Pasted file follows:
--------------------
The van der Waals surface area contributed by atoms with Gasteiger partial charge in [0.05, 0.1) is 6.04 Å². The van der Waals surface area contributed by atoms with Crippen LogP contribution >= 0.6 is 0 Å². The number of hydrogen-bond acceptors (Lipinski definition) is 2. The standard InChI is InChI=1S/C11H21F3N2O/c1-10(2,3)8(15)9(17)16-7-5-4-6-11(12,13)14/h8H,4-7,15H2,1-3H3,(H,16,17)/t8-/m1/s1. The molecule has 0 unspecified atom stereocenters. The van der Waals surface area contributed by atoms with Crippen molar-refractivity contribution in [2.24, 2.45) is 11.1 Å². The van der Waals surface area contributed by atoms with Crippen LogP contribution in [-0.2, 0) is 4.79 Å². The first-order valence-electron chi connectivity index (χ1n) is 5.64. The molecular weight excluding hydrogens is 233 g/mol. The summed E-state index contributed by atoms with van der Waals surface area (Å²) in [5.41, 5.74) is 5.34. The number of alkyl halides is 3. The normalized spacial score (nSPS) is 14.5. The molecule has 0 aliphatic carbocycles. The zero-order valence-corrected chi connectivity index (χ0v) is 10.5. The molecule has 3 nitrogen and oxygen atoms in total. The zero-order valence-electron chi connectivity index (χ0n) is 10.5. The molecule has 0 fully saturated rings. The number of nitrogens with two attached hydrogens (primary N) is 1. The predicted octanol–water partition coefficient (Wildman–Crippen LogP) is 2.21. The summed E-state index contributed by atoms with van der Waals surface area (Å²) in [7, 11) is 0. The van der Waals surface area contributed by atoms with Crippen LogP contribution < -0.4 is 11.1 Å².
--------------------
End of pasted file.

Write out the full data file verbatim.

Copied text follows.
The van der Waals surface area contributed by atoms with Gasteiger partial charge in [0.05, 0.1) is 6.04 Å². The van der Waals surface area contributed by atoms with Crippen LogP contribution >= 0.6 is 0 Å². The number of hydrogen-bond acceptors (Lipinski definition) is 2. The standard InChI is InChI=1S/C11H21F3N2O/c1-10(2,3)8(15)9(17)16-7-5-4-6-11(12,13)14/h8H,4-7,15H2,1-3H3,(H,16,17)/t8-/m1/s1. The molecule has 0 unspecified atom stereocenters. The van der Waals surface area contributed by atoms with Crippen molar-refractivity contribution in [2.24, 2.45) is 11.1 Å². The van der Waals surface area contributed by atoms with Crippen LogP contribution in [-0.2, 0) is 4.79 Å². The first-order valence-electron chi connectivity index (χ1n) is 5.64. The molecular weight excluding hydrogens is 233 g/mol. The summed E-state index contributed by atoms with van der Waals surface area (Å²) in [5.41, 5.74) is 5.34. The number of alkyl halides is 3. The normalized spacial score (nSPS) is 14.5. The molecule has 0 aliphatic carbocycles. The zero-order valence-corrected chi connectivity index (χ0v) is 10.5. The molecule has 3 nitrogen and oxygen atoms in total. The zero-order valence-electron chi connectivity index (χ0n) is 10.5. The molecule has 0 fully saturated rings. The number of nitrogens with two attached hydrogens (primary N) is 1. The predicted octanol–water partition coefficient (Wildman–Crippen LogP) is 2.21. The summed E-state index contributed by atoms with van der Waals surface area (Å²) in [7, 11) is 0. The van der Waals surface area contributed by atoms with Crippen LogP contribution < -0.4 is 11.1 Å².